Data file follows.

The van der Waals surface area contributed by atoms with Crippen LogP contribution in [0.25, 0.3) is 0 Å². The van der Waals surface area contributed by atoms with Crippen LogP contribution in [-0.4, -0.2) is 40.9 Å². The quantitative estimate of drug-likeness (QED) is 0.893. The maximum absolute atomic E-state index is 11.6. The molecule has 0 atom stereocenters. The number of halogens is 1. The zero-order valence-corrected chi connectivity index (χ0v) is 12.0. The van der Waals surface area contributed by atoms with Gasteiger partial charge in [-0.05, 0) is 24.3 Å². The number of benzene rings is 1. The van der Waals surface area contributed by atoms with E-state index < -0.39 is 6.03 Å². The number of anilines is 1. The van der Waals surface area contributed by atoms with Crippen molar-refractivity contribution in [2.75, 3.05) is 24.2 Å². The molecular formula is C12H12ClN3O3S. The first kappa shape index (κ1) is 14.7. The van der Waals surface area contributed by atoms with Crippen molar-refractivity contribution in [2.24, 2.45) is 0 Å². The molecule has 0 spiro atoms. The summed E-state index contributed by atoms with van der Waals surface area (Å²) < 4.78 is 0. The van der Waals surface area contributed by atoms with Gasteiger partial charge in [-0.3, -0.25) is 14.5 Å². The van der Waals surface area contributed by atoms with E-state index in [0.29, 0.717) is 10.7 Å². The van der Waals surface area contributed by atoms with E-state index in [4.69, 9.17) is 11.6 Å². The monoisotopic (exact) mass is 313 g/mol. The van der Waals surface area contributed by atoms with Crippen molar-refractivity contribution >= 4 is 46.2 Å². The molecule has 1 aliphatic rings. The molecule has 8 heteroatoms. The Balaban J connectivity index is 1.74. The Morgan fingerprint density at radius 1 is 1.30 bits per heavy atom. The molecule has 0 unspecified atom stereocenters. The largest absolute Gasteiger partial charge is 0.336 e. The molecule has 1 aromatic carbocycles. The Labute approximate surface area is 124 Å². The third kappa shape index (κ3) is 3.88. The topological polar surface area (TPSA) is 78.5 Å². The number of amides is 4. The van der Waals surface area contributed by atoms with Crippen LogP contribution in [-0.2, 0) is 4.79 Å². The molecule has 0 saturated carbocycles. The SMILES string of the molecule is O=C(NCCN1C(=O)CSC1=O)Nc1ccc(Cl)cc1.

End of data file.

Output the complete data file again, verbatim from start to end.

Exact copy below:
The van der Waals surface area contributed by atoms with Crippen LogP contribution in [0.25, 0.3) is 0 Å². The van der Waals surface area contributed by atoms with Crippen LogP contribution in [-0.4, -0.2) is 40.9 Å². The quantitative estimate of drug-likeness (QED) is 0.893. The maximum absolute atomic E-state index is 11.6. The molecule has 0 atom stereocenters. The number of halogens is 1. The zero-order valence-corrected chi connectivity index (χ0v) is 12.0. The van der Waals surface area contributed by atoms with Gasteiger partial charge in [-0.05, 0) is 24.3 Å². The number of benzene rings is 1. The van der Waals surface area contributed by atoms with E-state index < -0.39 is 6.03 Å². The number of anilines is 1. The van der Waals surface area contributed by atoms with Crippen molar-refractivity contribution in [2.75, 3.05) is 24.2 Å². The molecular formula is C12H12ClN3O3S. The first kappa shape index (κ1) is 14.7. The van der Waals surface area contributed by atoms with Crippen molar-refractivity contribution in [2.24, 2.45) is 0 Å². The molecule has 0 spiro atoms. The summed E-state index contributed by atoms with van der Waals surface area (Å²) < 4.78 is 0. The van der Waals surface area contributed by atoms with Gasteiger partial charge in [-0.3, -0.25) is 14.5 Å². The van der Waals surface area contributed by atoms with E-state index in [0.29, 0.717) is 10.7 Å². The van der Waals surface area contributed by atoms with E-state index in [4.69, 9.17) is 11.6 Å². The monoisotopic (exact) mass is 313 g/mol. The van der Waals surface area contributed by atoms with Crippen molar-refractivity contribution >= 4 is 46.2 Å². The molecule has 1 aliphatic rings. The molecule has 8 heteroatoms. The Balaban J connectivity index is 1.74. The Morgan fingerprint density at radius 1 is 1.30 bits per heavy atom. The molecule has 0 unspecified atom stereocenters. The largest absolute Gasteiger partial charge is 0.336 e. The molecule has 1 aromatic carbocycles. The Labute approximate surface area is 124 Å². The third kappa shape index (κ3) is 3.88. The topological polar surface area (TPSA) is 78.5 Å². The number of amides is 4. The van der Waals surface area contributed by atoms with Crippen LogP contribution in [-0.2, 0) is 4.79 Å². The molecule has 0 saturated carbocycles. The SMILES string of the molecule is O=C(NCCN1C(=O)CSC1=O)Nc1ccc(Cl)cc1.